Thursday, July 12, 2012

Bumpy Landing

My return was all set up to be a lovely festive re-entry into American life. We had tickets booked for a concert in upstate NY and a hotel for afterwards. Friends were meeting us at the show and it looked like it was shaping up to be the best coming home party yet.

My plane, with its half dead air reeking of babies and farts and cheap perfume, arrived a hour late. Our bags sauntered in at their leisure, making us twiddle our thumbs and gripe in baggage claim. By the time I walked through customs it was not the 4 o’clock I had been figuring on but closer to 6 pm. It’s all right we thought, we still have time.

So we hit the road and were delighting in each other’s company so much so that we somehow ended up not on 87 N but on 90W when we started seeing signs for Syracuse I began to wonder. We pulled over and looked at the map, yup we were going to have to back track. No worries, we’ll catch the second set.

We finally got to the hotel, threw my bags in the room and acquired directions from the front desk. Driving through dark winding NY country roads were everything looks the same we though, well, we still have an hour of the show, we’ll see some of it.

We arrived at the gate, panting holding out our tickets in triumph. Those eager to beat the traffic were already moving to their cars but the band was still going strong. We wouldn’t have much time, but it would still be worth it.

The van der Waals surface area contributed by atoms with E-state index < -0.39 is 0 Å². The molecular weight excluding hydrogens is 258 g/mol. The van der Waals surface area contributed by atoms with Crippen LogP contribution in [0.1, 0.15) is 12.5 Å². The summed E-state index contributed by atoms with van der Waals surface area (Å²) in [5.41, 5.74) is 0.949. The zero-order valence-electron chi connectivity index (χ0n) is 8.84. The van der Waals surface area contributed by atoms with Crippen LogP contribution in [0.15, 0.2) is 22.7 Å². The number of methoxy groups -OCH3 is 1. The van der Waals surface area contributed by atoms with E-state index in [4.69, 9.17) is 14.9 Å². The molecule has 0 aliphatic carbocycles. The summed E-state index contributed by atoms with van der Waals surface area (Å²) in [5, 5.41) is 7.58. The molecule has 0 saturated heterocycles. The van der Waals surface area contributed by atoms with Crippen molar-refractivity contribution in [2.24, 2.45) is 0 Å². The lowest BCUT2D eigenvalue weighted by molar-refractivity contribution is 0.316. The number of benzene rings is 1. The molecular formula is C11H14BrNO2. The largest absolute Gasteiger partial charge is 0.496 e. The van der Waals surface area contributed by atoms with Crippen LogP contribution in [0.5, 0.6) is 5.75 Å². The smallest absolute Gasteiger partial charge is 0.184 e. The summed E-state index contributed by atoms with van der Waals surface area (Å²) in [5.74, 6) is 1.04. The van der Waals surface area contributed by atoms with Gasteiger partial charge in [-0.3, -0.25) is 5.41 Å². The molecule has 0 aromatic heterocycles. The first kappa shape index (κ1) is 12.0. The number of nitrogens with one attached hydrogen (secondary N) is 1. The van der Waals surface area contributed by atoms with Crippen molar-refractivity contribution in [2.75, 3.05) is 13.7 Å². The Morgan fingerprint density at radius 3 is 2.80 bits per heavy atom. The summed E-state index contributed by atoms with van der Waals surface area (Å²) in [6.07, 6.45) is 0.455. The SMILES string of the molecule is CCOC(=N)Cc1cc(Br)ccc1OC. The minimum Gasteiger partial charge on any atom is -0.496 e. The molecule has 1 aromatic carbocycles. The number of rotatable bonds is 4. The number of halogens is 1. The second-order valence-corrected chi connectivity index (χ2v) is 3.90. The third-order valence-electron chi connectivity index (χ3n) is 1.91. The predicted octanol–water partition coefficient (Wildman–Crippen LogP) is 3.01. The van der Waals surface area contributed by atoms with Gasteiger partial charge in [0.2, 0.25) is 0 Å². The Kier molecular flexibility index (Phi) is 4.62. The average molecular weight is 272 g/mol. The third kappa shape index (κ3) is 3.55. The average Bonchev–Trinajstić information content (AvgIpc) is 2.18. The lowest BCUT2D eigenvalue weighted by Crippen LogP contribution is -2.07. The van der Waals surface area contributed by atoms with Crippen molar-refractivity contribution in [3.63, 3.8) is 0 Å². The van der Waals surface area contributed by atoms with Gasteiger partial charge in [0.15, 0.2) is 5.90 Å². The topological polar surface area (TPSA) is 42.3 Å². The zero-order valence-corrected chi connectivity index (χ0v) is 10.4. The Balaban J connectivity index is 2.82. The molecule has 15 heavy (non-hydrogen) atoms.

“ Your tickets have already been used.” The woman told us and we stared back at her.
 “That’s not possible, we just got here we drove all the way form New York.” I explained.
“ I’ll try them again. No, already been used. We can’t help you, can’t let you in.”
“ But I just flew here all the way from Bangkok!” I cried.
“ That’s a nice yarn.” The other ticket taker told me with a smile that said “get lost”
“ It’s true.” I wasn’t happy, not only were they not letting us in, they were calling a very jet lagged me a liar. Where was my passport when I needed it?

“ I have my ID and the credit card I bought the tickets with, here look, its even got my name on the receipt.” Fiz told them desperate to get us into the show. We did buy the tickets, a last indulgent luxury before I realize just how broke we were.

“ Sorry we could lose our jobs if we let you in.” Right, sure.

Welcome back to America,  one of my fears at least has been a reality. Australians have ruined me for friendliness, with their open smiles and laid-back attitudes. I now have a distorted impression of American hospitality.